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After another Kilauea eruption, photos show a slow-motion disaster

AP Photo/Caleb Jones
After weeks of lava, even more eruptions.
  • Johnny Simon
By Johnny Simon

Deputy Photo Editor

Published This article is more than 2 years old.

Hawaii’s Mount Kilauea volcano erupted once again yesterday, spewing ash more than 30,000 feet in the air.

It’s the latest in a series of eruptions on the state’s Big Island. The eruptions, which started several weeks ago, have resulted in 21 lava-seeping fissures, clouds of toxic gas, and the destruction of dozens of homes. Around 2,000 people have been evacuated.

“Every day has gotten worse,” one Big Island resident told CNN.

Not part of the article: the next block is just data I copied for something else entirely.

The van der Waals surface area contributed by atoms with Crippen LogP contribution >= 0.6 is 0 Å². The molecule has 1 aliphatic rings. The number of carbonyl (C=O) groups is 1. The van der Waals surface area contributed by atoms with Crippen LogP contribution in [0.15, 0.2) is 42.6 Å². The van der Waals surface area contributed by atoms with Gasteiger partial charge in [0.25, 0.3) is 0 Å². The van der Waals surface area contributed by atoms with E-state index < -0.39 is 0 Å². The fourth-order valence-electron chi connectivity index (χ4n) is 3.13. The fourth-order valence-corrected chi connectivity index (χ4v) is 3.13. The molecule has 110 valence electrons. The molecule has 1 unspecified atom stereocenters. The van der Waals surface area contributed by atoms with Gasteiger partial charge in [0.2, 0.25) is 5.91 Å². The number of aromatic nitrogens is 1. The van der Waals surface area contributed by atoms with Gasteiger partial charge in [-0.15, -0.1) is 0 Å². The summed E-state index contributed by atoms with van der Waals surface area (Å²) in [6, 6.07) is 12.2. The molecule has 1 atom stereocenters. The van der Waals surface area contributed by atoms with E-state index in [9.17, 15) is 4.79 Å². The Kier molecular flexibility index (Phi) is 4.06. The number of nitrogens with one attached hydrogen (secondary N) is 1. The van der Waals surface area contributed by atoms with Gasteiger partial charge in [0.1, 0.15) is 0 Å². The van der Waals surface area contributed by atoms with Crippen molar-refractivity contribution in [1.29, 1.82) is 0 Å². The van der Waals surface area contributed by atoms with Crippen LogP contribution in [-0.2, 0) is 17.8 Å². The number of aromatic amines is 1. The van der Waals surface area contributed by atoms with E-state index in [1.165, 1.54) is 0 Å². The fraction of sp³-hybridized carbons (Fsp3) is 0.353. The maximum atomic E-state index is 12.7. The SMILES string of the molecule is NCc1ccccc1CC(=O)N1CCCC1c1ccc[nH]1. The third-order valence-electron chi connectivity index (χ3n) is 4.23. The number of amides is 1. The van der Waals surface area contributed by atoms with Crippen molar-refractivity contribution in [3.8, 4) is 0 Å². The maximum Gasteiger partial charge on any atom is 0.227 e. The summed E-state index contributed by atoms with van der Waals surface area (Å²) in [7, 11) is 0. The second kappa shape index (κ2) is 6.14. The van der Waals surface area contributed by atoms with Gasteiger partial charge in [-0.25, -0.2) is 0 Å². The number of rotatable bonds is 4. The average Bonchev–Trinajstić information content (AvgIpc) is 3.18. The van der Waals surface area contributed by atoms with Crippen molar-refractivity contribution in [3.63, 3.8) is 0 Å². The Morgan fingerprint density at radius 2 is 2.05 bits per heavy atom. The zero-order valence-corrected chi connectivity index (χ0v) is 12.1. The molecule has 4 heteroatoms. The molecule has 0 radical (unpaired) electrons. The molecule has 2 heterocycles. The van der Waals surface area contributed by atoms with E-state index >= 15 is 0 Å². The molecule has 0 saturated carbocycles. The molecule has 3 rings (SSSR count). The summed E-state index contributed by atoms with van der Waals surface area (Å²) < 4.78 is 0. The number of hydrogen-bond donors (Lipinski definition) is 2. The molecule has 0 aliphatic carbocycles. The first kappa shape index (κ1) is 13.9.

The May 17 eruption suggests that Kilauea’s heightened activity is far from ceasing. But Reuters also noted that while a miles-high ash cloud may seem apocalyptic, the volcanic activity so far has not been nearly as bad as it could have been.

AP Photo/Caleb Jones
People watch as ash rises from the summit crater of Kilauea volcano.
An aerial view of ground cracks on Pohoiki Road on May 17.
Kris Burmeister via Reuters
A crack in the road is seen in Pahoa, Hawaii on May 17.
USGS via Reuters
A geologist inspects cracks on a road in Leilani Estates on May 17.
Kris Burmeister via Reuters
A lava flow is seen on a road in Pahoa, Hawaii.
Kris Burmeister via Reuters
Lava flow in Pahoa.
An aerial view of Fissure 17 in Pahoa.
AP Photo/Marco Garcia
Volcanic activity from the Malama Ki and Leilani Estates neighborhoods glows in the distance from Hwy 137 on May 17, near Pahoa,
Kris Burmeister via Reuters
A person is silhouetted against the light from lava in Pahoa,

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